Letters, Oct. 7-9: Readers endorse political candidates | ParkRecord.com
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Letters, Oct. 7-9: Readers endorse political candidates


Armer is a strong advocate

Please join me in supporting Aimee Armer for Wasatch County Council. I have worked with Aimee for four years at the People’s Health Clinic and she lives her life with integrity, values, passion and hard work. Aimee brings great expertise to this role with her work in health care, an MA in public administration, her work on the Wasatch County Board of Adjustments and her volunteer roles in many Wasatch County organizations. Aimee is a strong advocate for smart growth, affordable housing for the workforce, open space and a regional transportation system.

She believes in listening to people, really listening, and coming to agreements that incorporate the views of constituents. Aimee will make an outstanding council member. Please vote and I hope you consider supporting Aimee Armer for Wasatch County Council.

John Hanrahan

Snyderville Basin


Miller is a fighter

I support Meaghan Miller for House District 54. Meaghan has spent the last decade developing the skills, knowledge and relationships to get things done in the Legislature. We live in a time riddled with partisan politics, which is not serving our citizenry. We need leaders who are willing to stand strong in the face of adversity and who are willing to collaborate with people who view the world differently so we can get to positive outcomes.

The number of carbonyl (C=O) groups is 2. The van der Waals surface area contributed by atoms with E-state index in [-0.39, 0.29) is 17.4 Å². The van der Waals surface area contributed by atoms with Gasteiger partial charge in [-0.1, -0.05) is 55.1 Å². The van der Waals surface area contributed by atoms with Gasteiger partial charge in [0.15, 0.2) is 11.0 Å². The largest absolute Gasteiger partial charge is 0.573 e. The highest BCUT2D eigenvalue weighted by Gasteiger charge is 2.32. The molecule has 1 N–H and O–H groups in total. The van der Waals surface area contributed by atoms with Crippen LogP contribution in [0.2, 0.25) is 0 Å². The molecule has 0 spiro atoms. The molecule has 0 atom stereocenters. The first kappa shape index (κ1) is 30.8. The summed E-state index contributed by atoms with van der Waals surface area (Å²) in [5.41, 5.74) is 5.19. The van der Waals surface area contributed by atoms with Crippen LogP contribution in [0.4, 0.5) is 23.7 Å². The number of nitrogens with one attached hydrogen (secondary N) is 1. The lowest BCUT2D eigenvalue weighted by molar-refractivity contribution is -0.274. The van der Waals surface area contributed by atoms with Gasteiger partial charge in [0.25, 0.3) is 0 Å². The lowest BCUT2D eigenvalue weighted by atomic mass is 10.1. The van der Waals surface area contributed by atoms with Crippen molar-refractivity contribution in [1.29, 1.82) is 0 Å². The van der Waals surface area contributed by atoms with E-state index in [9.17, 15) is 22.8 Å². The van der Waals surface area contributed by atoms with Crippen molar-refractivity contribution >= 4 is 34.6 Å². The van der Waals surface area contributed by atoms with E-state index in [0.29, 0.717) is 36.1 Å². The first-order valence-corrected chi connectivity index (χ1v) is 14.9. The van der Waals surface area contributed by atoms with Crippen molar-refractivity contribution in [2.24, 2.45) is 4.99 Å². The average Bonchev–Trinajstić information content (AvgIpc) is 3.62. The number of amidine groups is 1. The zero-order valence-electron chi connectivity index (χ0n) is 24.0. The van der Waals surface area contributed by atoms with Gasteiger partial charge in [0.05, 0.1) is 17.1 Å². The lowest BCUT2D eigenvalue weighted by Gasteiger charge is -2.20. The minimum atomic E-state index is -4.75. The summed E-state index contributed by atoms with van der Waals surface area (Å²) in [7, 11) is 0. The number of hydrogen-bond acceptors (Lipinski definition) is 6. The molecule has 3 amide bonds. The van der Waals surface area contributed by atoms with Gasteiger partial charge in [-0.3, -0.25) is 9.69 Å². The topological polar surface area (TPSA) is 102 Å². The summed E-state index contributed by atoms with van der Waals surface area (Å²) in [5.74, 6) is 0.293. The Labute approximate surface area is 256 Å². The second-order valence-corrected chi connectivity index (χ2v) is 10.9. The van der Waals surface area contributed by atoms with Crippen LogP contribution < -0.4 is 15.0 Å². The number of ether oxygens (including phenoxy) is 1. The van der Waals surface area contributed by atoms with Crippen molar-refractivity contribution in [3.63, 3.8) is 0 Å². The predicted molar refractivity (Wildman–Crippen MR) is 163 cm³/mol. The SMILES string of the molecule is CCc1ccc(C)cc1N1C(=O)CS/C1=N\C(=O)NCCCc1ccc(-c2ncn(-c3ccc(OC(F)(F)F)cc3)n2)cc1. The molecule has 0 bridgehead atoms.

Because Meaghan has resided in both Summit and Wasatch counties, she has a perspective into the individual and collective issues of both areas. Meaghan has this perspective both through her interactions with citizens and also through her own lived experience as a working professional with young children. Meaghan and her family have also been impacted by the pandemic in ways that many citizens have experienced. She leads from a place of empathy because she knows what it is like to manage the challenges that young families face in today’s world.

Meaghan has shown through her professional work, and her efforts throughout the past election cycles, that if it’s important to you, it’s important to her. Meaghan is a listening ear who understands that the community has evolving concerns surrounding responsible growth, housing that is attainable for working families and balancing the impacts of tourism with benefits to communities.

Because Meaghan keeps fighting even when life gets hard, she is a representative that people can rely upon. I support Meaghan Miller because she is focused on issues that impact everyone’s lives regardless of party affiliation or life stage. She is a candidate that you can count on to get things done and to listen to your personal needs and concerns. Vote Meaghan Miller for House District 54!

Malena Stevens

Summit County Council candidate


Stand up and be counted

We are a community. Our community is best when everyone is engaged.

If you have not done so, COMPLETE THE CENSUS! Federal money is allocated by registered population. The census determines funding for 10 YEARS.

Do you like electric-powered buses, clean mountain air, the arts, education funding, fire/rescue/police grants, etc.? Federal funding supports those Park City needs. COMPLETE THE CENSUS!